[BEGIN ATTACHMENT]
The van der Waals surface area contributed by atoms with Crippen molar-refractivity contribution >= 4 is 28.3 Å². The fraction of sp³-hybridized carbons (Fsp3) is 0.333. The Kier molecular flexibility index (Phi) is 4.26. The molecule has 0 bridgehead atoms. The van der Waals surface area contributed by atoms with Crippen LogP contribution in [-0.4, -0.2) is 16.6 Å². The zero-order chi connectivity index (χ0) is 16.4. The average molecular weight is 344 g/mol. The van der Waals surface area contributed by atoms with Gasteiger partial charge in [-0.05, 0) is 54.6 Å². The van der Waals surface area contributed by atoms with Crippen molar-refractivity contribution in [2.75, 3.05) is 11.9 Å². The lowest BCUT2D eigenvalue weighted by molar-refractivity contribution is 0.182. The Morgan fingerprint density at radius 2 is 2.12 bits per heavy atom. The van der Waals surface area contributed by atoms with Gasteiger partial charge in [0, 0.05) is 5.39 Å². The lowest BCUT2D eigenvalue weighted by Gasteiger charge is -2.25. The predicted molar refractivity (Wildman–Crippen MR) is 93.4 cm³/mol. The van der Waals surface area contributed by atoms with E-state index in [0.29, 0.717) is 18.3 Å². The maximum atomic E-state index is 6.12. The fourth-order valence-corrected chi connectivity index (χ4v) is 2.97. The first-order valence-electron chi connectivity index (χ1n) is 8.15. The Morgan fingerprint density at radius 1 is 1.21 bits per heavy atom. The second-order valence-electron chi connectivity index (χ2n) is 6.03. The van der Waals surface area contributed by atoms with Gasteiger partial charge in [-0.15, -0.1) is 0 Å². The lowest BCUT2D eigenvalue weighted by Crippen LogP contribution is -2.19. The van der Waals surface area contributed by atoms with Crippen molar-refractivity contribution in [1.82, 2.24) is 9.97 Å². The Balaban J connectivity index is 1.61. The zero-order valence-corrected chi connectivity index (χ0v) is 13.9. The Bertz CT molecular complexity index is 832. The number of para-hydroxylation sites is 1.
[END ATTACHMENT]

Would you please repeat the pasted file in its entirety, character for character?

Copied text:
The van der Waals surface area contributed by atoms with Crippen molar-refractivity contribution >= 4 is 28.3 Å². The fraction of sp³-hybridized carbons (Fsp3) is 0.333. The Kier molecular flexibility index (Phi) is 4.26. The molecule has 0 bridgehead atoms. The van der Waals surface area contributed by atoms with Crippen LogP contribution in [-0.4, -0.2) is 16.6 Å². The zero-order chi connectivity index (χ0) is 16.4. The average molecular weight is 344 g/mol. The van der Waals surface area contributed by atoms with Gasteiger partial charge in [-0.05, 0) is 54.6 Å². The van der Waals surface area contributed by atoms with Crippen molar-refractivity contribution in [2.75, 3.05) is 11.9 Å². The lowest BCUT2D eigenvalue weighted by molar-refractivity contribution is 0.182. The Morgan fingerprint density at radius 2 is 2.12 bits per heavy atom. The van der Waals surface area contributed by atoms with Gasteiger partial charge in [0, 0.05) is 5.39 Å². The lowest BCUT2D eigenvalue weighted by Gasteiger charge is -2.25. The predicted molar refractivity (Wildman–Crippen MR) is 93.4 cm³/mol. The van der Waals surface area contributed by atoms with E-state index in [0.29, 0.717) is 18.3 Å². The maximum atomic E-state index is 6.12. The fourth-order valence-corrected chi connectivity index (χ4v) is 2.97. The first-order valence-electron chi connectivity index (χ1n) is 8.15. The Morgan fingerprint density at radius 1 is 1.21 bits per heavy atom. The second-order valence-electron chi connectivity index (χ2n) is 6.03. The van der Waals surface area contributed by atoms with Gasteiger partial charge in [-0.15, -0.1) is 0 Å². The lowest BCUT2D eigenvalue weighted by Crippen LogP contribution is -2.19. The van der Waals surface area contributed by atoms with Crippen molar-refractivity contribution in [1.82, 2.24) is 9.97 Å². The Balaban J connectivity index is 1.61. The zero-order valence-corrected chi connectivity index (χ0v) is 13.9. The Bertz CT molecular complexity index is 832. The number of para-hydroxylation sites is 1.